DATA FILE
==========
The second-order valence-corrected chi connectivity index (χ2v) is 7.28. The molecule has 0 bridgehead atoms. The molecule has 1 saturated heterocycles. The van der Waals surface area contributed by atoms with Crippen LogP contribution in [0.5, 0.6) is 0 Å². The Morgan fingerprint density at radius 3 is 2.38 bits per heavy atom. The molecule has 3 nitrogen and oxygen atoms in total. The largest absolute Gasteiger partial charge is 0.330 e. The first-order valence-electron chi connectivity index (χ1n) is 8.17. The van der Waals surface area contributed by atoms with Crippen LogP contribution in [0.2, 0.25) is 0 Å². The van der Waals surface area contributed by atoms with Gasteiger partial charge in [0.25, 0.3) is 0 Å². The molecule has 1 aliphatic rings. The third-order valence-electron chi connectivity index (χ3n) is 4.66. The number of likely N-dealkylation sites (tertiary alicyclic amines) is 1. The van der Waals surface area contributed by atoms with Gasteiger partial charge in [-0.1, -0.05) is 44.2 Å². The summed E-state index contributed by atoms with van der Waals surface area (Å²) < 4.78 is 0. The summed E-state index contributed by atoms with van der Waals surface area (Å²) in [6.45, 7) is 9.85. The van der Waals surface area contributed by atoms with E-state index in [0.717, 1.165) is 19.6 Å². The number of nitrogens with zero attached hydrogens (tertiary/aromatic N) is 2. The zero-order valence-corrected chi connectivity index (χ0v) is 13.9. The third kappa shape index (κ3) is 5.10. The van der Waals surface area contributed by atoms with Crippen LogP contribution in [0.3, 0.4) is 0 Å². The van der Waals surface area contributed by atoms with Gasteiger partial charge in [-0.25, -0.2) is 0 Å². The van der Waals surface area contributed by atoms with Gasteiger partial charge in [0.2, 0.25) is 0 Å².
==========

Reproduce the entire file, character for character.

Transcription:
The second-order valence-corrected chi connectivity index (χ2v) is 7.28. The molecule has 0 bridgehead atoms. The molecule has 1 saturated heterocycles. The van der Waals surface area contributed by atoms with Crippen LogP contribution in [0.5, 0.6) is 0 Å². The Morgan fingerprint density at radius 3 is 2.38 bits per heavy atom. The molecule has 3 nitrogen and oxygen atoms in total. The largest absolute Gasteiger partial charge is 0.330 e. The first-order valence-electron chi connectivity index (χ1n) is 8.17. The van der Waals surface area contributed by atoms with Crippen LogP contribution in [0.2, 0.25) is 0 Å². The van der Waals surface area contributed by atoms with Gasteiger partial charge in [0.25, 0.3) is 0 Å². The molecule has 1 aliphatic rings. The third-order valence-electron chi connectivity index (χ3n) is 4.66. The number of likely N-dealkylation sites (tertiary alicyclic amines) is 1. The van der Waals surface area contributed by atoms with Gasteiger partial charge in [-0.1, -0.05) is 44.2 Å². The summed E-state index contributed by atoms with van der Waals surface area (Å²) < 4.78 is 0. The summed E-state index contributed by atoms with van der Waals surface area (Å²) in [6.45, 7) is 9.85. The van der Waals surface area contributed by atoms with E-state index in [0.717, 1.165) is 19.6 Å². The number of nitrogens with zero attached hydrogens (tertiary/aromatic N) is 2. The zero-order valence-corrected chi connectivity index (χ0v) is 13.9. The third kappa shape index (κ3) is 5.10. The van der Waals surface area contributed by atoms with Crippen LogP contribution in [0.3, 0.4) is 0 Å². The van der Waals surface area contributed by atoms with Gasteiger partial charge in [-0.25, -0.2) is 0 Å². The van der Waals surface area contributed by atoms with Gasteiger partial charge in [0.2, 0.25) is 0 Å².